The Northern Territory’s next Chief Minister is expected to be chosen today, with the two most likely contenders Nicole Manison and Natasha Fyles squaring off in the Labor caucus room, following the shock resignation of Michael Gunner on Tuesday.
Both Cabinet ministers spent the last six years being called on to present bad news to Territorians when the former chief minister determined he could not, or would not, front the media.
Deputy Chief Minister Ms Manison represents the right faction of the Labor Party and Health Minister Ms Fyles the left.
Both camps have been providing conflicting reports to supporters of which politician has the numbers. By late last night it remained unclear.
Mr Gunner has routinely sung the praises of Ms Manison, calling her “the best wing woman ever”. But that close relationship may prove detrimental to Ms Manison’s hopes for the top job, if caucus wishes to differentiate itself from Mr Gunner’s lacklustre and deeply unpopular six years as leader.
A senior Labor figure told the NT Independent that if Ms Manison gets the top job, it will be viewed by many as Mr Gunner still having control of the party, especially considering Mr Gunner will continue to sit in the backbench.
The Opposition CLP spent Question Time in Parliament yesterday referring to Ms Manison as “Gunner 2.0” – a sharp jab they will continue to wield should Ms Manison become Chief Minister.
Meanwhile, Ms Fyles came into the NT’s Parliament in 2012 and was mentored by former Labor leader Delia Lawrie, who Mr Gunner succeeded as leader in 2015 during an acrimonious period for the party.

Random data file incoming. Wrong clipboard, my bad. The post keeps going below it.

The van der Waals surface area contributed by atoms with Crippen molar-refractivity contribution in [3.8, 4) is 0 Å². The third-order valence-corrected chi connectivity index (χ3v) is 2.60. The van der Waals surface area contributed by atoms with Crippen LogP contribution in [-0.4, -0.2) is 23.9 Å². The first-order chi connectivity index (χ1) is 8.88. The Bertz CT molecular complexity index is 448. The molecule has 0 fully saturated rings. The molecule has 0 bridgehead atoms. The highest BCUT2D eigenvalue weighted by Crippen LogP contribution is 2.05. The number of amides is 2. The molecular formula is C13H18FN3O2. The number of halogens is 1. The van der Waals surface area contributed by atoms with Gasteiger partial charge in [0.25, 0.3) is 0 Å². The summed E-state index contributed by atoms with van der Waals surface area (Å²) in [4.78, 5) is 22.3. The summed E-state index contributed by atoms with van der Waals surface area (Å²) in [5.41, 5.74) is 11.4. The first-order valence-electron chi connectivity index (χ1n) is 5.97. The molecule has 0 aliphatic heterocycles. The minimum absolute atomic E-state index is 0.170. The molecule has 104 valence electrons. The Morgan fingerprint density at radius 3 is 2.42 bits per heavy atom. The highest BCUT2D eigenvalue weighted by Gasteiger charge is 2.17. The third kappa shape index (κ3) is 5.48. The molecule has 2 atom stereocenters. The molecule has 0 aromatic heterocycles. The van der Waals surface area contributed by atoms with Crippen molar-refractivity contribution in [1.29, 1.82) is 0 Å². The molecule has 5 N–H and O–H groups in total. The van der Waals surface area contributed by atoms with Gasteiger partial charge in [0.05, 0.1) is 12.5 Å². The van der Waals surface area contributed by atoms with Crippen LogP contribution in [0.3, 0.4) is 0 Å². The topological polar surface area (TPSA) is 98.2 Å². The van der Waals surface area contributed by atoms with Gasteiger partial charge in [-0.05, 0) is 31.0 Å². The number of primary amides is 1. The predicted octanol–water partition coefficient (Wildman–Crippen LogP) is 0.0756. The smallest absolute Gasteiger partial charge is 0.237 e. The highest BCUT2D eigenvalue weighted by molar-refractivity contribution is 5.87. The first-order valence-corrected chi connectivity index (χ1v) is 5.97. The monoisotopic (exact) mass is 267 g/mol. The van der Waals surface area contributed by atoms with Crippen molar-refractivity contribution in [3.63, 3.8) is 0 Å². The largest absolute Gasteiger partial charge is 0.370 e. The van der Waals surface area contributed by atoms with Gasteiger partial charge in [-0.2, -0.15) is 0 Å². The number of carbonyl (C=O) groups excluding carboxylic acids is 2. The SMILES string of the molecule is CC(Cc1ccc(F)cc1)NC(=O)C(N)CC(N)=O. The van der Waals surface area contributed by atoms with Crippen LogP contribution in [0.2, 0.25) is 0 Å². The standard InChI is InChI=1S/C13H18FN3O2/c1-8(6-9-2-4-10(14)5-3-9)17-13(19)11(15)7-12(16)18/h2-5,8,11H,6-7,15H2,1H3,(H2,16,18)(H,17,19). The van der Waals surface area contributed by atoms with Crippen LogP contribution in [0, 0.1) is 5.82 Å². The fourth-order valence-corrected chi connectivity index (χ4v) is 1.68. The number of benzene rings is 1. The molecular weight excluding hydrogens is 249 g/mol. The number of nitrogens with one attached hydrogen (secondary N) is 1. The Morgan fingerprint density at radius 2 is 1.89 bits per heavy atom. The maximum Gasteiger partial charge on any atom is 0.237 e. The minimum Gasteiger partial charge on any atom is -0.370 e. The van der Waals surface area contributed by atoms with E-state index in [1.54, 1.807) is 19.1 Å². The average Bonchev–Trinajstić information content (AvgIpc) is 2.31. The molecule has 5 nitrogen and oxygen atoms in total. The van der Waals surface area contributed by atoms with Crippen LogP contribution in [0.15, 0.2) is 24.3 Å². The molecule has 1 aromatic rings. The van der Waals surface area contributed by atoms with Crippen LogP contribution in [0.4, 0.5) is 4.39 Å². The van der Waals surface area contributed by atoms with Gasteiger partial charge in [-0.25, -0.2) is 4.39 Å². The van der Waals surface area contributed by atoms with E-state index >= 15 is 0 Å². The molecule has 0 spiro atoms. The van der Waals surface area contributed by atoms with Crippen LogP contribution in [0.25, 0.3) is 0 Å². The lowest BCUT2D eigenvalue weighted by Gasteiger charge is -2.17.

Ms Fyles will be looking to draw support from the left faction of the party in her bid to be the next Chief Minister, with the added advantage of not being Mr Gunner’s “wing woman”.
If caucus cannot unanimously select a leader by this afternoon, the party will trigger a vote of the rank-and-file; a scenario that would see a leadership contest take up the next four weeks.
That scenario is unlikely however, given that both women are party loyalists and would likely stand down if the other has the caucus numbers, to prevent the drawn-out and distracting leadership contest.
Both have been touted in the past as being capable of succeeding Mr Gunner, but party sources had previously indicated neither woman wanted the job for personal reasons.
That changed on Tuesday when Mr Gunner announced his shock resignation during his 2022 Budget speech to Parliament, in which he claimed he was suddenly resigning to spend more time with his young family.
That explanation was called into question however, when independent MLA Robyn Lambley revealed Mr Gunner and his office are currently under investigation by the ICAC for alleged misappropriation of funds related to campaign travel at taxpayer expense during the 2020 NT general election.
NT Independent readers have given the edge to Ms Manison in a completely non-scientific online poll asking who readers thought would replace Mr Gunner.
While most (38 per cent) chose “anyone else”, Ms Manison was chosen by 25 per cent of readers to succeed Mr Gunner and Ms Fyles 17 per cent. Infrastructure Minister Eva Lawler and backbencher and former AFL player Joel Bowden picked up the back end with seven per cent and 13 per cent respectively.
Mr Gunner will remain in the backbench as the Member for Fannie Bay following his resignation as chief minister on Tuesday, despite telling the public his “head and heart” are more focused on his family than his job.
Results of the caucus leadership contest are expected later this morning.